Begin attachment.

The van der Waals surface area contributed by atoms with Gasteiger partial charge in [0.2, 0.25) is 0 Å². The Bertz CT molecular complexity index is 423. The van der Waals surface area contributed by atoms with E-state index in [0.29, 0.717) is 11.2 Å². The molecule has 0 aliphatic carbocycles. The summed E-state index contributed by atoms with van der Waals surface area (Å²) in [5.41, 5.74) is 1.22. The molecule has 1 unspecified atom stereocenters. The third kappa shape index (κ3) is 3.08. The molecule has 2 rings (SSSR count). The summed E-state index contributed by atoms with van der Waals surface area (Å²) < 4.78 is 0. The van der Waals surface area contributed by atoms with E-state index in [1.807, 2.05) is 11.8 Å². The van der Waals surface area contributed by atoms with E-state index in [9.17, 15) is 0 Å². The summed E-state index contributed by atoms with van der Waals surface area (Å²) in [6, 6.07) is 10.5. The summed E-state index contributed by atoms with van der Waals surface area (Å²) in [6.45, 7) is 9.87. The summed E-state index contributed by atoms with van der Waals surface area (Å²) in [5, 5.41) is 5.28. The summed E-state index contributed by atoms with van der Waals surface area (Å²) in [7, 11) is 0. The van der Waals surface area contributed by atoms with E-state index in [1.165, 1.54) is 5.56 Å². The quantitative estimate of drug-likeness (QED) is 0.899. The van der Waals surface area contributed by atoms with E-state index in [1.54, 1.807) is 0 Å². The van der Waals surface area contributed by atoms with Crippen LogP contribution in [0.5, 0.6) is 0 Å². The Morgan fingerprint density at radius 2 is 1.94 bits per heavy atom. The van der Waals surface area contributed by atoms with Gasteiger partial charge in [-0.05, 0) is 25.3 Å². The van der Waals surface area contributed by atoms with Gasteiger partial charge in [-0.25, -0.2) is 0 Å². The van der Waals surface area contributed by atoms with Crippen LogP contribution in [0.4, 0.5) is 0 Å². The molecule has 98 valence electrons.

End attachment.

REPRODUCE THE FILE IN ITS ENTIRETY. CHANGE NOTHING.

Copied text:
The van der Waals surface area contributed by atoms with Gasteiger partial charge in [0.2, 0.25) is 0 Å². The Bertz CT molecular complexity index is 423. The van der Waals surface area contributed by atoms with E-state index in [0.29, 0.717) is 11.2 Å². The molecule has 0 aliphatic carbocycles. The summed E-state index contributed by atoms with van der Waals surface area (Å²) in [5.41, 5.74) is 1.22. The molecule has 1 unspecified atom stereocenters. The third kappa shape index (κ3) is 3.08. The molecule has 2 rings (SSSR count). The summed E-state index contributed by atoms with van der Waals surface area (Å²) < 4.78 is 0. The van der Waals surface area contributed by atoms with E-state index in [1.807, 2.05) is 11.8 Å². The van der Waals surface area contributed by atoms with E-state index in [9.17, 15) is 0 Å². The summed E-state index contributed by atoms with van der Waals surface area (Å²) in [6, 6.07) is 10.5. The summed E-state index contributed by atoms with van der Waals surface area (Å²) in [6.45, 7) is 9.87. The summed E-state index contributed by atoms with van der Waals surface area (Å²) in [5, 5.41) is 5.28. The summed E-state index contributed by atoms with van der Waals surface area (Å²) in [7, 11) is 0. The van der Waals surface area contributed by atoms with E-state index in [1.165, 1.54) is 5.56 Å². The quantitative estimate of drug-likeness (QED) is 0.899. The van der Waals surface area contributed by atoms with E-state index in [1.54, 1.807) is 0 Å². The van der Waals surface area contributed by atoms with Crippen LogP contribution in [0.5, 0.6) is 0 Å². The Morgan fingerprint density at radius 2 is 1.94 bits per heavy atom. The van der Waals surface area contributed by atoms with Gasteiger partial charge in [-0.05, 0) is 25.3 Å². The van der Waals surface area contributed by atoms with Gasteiger partial charge in [-0.25, -0.2) is 0 Å². The van der Waals surface area contributed by atoms with Crippen LogP contribution in [0.4, 0.5) is 0 Å². The molecule has 98 valence electrons.